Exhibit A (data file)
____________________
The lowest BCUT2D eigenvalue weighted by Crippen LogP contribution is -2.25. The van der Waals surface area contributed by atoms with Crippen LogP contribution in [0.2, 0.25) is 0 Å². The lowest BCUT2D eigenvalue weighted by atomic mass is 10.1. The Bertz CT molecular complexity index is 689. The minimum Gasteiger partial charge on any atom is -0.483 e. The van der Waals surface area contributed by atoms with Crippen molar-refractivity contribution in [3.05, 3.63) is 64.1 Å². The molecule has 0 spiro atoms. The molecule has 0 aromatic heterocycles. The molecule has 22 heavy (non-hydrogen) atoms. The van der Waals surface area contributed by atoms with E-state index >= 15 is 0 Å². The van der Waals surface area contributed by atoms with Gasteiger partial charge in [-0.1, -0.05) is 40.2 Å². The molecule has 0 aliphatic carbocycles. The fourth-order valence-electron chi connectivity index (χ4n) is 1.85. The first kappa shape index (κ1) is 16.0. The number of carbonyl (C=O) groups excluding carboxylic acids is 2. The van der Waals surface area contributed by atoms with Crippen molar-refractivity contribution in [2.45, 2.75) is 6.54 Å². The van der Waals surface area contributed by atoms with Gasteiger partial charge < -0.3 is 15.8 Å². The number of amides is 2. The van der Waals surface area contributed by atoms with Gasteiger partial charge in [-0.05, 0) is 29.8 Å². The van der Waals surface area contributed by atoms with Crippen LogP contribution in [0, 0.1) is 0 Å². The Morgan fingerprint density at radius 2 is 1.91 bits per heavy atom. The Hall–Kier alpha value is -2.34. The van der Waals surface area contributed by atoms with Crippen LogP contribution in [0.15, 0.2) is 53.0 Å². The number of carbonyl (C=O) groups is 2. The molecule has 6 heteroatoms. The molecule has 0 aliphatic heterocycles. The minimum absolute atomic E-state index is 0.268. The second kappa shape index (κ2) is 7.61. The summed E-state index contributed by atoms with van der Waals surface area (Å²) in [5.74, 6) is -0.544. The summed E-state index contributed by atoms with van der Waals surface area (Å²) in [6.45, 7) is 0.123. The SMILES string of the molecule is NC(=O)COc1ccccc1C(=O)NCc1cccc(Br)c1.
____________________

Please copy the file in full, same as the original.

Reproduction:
The lowest BCUT2D eigenvalue weighted by Crippen LogP contribution is -2.25. The van der Waals surface area contributed by atoms with Crippen LogP contribution in [0.2, 0.25) is 0 Å². The lowest BCUT2D eigenvalue weighted by atomic mass is 10.1. The Bertz CT molecular complexity index is 689. The minimum Gasteiger partial charge on any atom is -0.483 e. The van der Waals surface area contributed by atoms with Crippen molar-refractivity contribution in [3.05, 3.63) is 64.1 Å². The molecule has 0 spiro atoms. The molecule has 0 aromatic heterocycles. The molecule has 22 heavy (non-hydrogen) atoms. The van der Waals surface area contributed by atoms with E-state index >= 15 is 0 Å². The van der Waals surface area contributed by atoms with Gasteiger partial charge in [-0.1, -0.05) is 40.2 Å². The molecule has 0 aliphatic carbocycles. The fourth-order valence-electron chi connectivity index (χ4n) is 1.85. The first kappa shape index (κ1) is 16.0. The number of carbonyl (C=O) groups excluding carboxylic acids is 2. The van der Waals surface area contributed by atoms with Crippen molar-refractivity contribution in [2.45, 2.75) is 6.54 Å². The van der Waals surface area contributed by atoms with Gasteiger partial charge < -0.3 is 15.8 Å². The number of amides is 2. The van der Waals surface area contributed by atoms with Gasteiger partial charge in [-0.05, 0) is 29.8 Å². The van der Waals surface area contributed by atoms with Crippen LogP contribution in [0, 0.1) is 0 Å². The Morgan fingerprint density at radius 2 is 1.91 bits per heavy atom. The Hall–Kier alpha value is -2.34. The van der Waals surface area contributed by atoms with Crippen LogP contribution in [0.15, 0.2) is 53.0 Å². The number of carbonyl (C=O) groups is 2. The molecule has 6 heteroatoms. The molecule has 0 aliphatic heterocycles. The minimum absolute atomic E-state index is 0.268. The second kappa shape index (κ2) is 7.61. The summed E-state index contributed by atoms with van der Waals surface area (Å²) in [5.74, 6) is -0.544. The summed E-state index contributed by atoms with van der Waals surface area (Å²) in [6.45, 7) is 0.123. The SMILES string of the molecule is NC(=O)COc1ccccc1C(=O)NCc1cccc(Br)c1.